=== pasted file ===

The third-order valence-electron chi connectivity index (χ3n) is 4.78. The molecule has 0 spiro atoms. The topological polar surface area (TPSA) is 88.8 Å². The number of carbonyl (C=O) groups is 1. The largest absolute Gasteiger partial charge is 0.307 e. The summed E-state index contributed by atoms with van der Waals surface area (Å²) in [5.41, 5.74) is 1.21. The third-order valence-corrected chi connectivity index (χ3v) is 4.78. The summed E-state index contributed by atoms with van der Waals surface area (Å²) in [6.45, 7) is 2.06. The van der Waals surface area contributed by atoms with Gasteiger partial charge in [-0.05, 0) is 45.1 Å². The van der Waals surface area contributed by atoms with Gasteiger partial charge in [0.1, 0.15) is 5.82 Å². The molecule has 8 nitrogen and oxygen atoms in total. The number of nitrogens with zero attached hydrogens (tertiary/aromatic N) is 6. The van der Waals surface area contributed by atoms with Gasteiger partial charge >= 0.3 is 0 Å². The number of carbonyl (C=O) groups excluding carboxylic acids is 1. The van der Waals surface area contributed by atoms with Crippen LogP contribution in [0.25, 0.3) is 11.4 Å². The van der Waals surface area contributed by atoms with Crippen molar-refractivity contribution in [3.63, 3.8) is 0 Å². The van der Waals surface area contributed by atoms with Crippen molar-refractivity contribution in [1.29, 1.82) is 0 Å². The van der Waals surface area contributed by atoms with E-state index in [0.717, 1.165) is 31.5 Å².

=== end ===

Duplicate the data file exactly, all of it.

The third-order valence-electron chi connectivity index (χ3n) is 4.78. The molecule has 0 spiro atoms. The topological polar surface area (TPSA) is 88.8 Å². The number of carbonyl (C=O) groups is 1. The largest absolute Gasteiger partial charge is 0.307 e. The summed E-state index contributed by atoms with van der Waals surface area (Å²) in [5.41, 5.74) is 1.21. The third-order valence-corrected chi connectivity index (χ3v) is 4.78. The summed E-state index contributed by atoms with van der Waals surface area (Å²) in [6.45, 7) is 2.06. The van der Waals surface area contributed by atoms with Gasteiger partial charge in [-0.05, 0) is 45.1 Å². The van der Waals surface area contributed by atoms with Gasteiger partial charge in [0.1, 0.15) is 5.82 Å². The molecule has 8 nitrogen and oxygen atoms in total. The number of nitrogens with zero attached hydrogens (tertiary/aromatic N) is 6. The van der Waals surface area contributed by atoms with Gasteiger partial charge >= 0.3 is 0 Å². The number of carbonyl (C=O) groups excluding carboxylic acids is 1. The van der Waals surface area contributed by atoms with Crippen LogP contribution in [0.25, 0.3) is 11.4 Å². The van der Waals surface area contributed by atoms with Crippen molar-refractivity contribution in [3.63, 3.8) is 0 Å². The van der Waals surface area contributed by atoms with Crippen molar-refractivity contribution in [1.29, 1.82) is 0 Å². The van der Waals surface area contributed by atoms with E-state index in [0.717, 1.165) is 31.5 Å².